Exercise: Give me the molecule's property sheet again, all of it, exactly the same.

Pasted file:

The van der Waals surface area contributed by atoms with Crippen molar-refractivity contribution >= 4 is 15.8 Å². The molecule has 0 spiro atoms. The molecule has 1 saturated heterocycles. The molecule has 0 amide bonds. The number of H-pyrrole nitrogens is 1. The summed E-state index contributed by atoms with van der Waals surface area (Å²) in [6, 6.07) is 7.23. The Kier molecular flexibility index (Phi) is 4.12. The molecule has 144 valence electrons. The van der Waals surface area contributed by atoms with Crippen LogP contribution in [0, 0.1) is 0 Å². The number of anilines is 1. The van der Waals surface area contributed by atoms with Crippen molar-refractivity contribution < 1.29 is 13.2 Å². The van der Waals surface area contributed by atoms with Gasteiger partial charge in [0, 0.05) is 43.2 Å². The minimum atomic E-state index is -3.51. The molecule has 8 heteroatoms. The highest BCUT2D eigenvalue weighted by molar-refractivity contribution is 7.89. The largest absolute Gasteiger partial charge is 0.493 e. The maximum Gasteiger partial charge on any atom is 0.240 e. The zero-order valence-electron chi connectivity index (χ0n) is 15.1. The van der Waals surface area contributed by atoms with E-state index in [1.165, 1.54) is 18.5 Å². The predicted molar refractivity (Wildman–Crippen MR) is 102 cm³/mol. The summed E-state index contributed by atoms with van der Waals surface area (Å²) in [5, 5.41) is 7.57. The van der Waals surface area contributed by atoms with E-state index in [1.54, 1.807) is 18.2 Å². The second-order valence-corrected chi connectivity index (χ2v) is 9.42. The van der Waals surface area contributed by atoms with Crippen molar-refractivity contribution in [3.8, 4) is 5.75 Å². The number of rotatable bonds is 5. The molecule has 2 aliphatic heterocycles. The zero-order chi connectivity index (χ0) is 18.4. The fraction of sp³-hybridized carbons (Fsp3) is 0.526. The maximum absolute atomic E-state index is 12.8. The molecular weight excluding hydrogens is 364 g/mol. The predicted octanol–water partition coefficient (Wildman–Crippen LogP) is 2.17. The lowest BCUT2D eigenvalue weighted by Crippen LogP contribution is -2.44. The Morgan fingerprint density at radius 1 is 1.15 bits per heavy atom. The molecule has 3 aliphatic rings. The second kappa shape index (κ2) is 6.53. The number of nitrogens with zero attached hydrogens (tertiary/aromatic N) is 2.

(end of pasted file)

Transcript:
The van der Waals surface area contributed by atoms with Crippen molar-refractivity contribution >= 4 is 15.8 Å². The molecule has 0 spiro atoms. The molecule has 1 saturated heterocycles. The molecule has 0 amide bonds. The number of H-pyrrole nitrogens is 1. The summed E-state index contributed by atoms with van der Waals surface area (Å²) in [6, 6.07) is 7.23. The Kier molecular flexibility index (Phi) is 4.12. The molecule has 144 valence electrons. The van der Waals surface area contributed by atoms with Crippen LogP contribution in [0, 0.1) is 0 Å². The number of anilines is 1. The van der Waals surface area contributed by atoms with Crippen molar-refractivity contribution < 1.29 is 13.2 Å². The van der Waals surface area contributed by atoms with Gasteiger partial charge in [0, 0.05) is 43.2 Å². The minimum atomic E-state index is -3.51. The molecule has 8 heteroatoms. The highest BCUT2D eigenvalue weighted by molar-refractivity contribution is 7.89. The largest absolute Gasteiger partial charge is 0.493 e. The maximum Gasteiger partial charge on any atom is 0.240 e. The zero-order valence-electron chi connectivity index (χ0n) is 15.1. The van der Waals surface area contributed by atoms with E-state index in [1.165, 1.54) is 18.5 Å². The predicted molar refractivity (Wildman–Crippen MR) is 102 cm³/mol. The summed E-state index contributed by atoms with van der Waals surface area (Å²) in [5, 5.41) is 7.57. The van der Waals surface area contributed by atoms with E-state index in [1.54, 1.807) is 18.2 Å². The second-order valence-corrected chi connectivity index (χ2v) is 9.42. The van der Waals surface area contributed by atoms with Crippen molar-refractivity contribution in [3.8, 4) is 5.75 Å². The number of rotatable bonds is 5. The molecule has 2 aliphatic heterocycles. The zero-order chi connectivity index (χ0) is 18.4. The fraction of sp³-hybridized carbons (Fsp3) is 0.526. The maximum absolute atomic E-state index is 12.8. The molecular weight excluding hydrogens is 364 g/mol. The predicted octanol–water partition coefficient (Wildman–Crippen LogP) is 2.17. The lowest BCUT2D eigenvalue weighted by Crippen LogP contribution is -2.44. The Morgan fingerprint density at radius 1 is 1.15 bits per heavy atom. The molecule has 3 aliphatic rings. The second kappa shape index (κ2) is 6.53. The number of nitrogens with zero attached hydrogens (tertiary/aromatic N) is 2.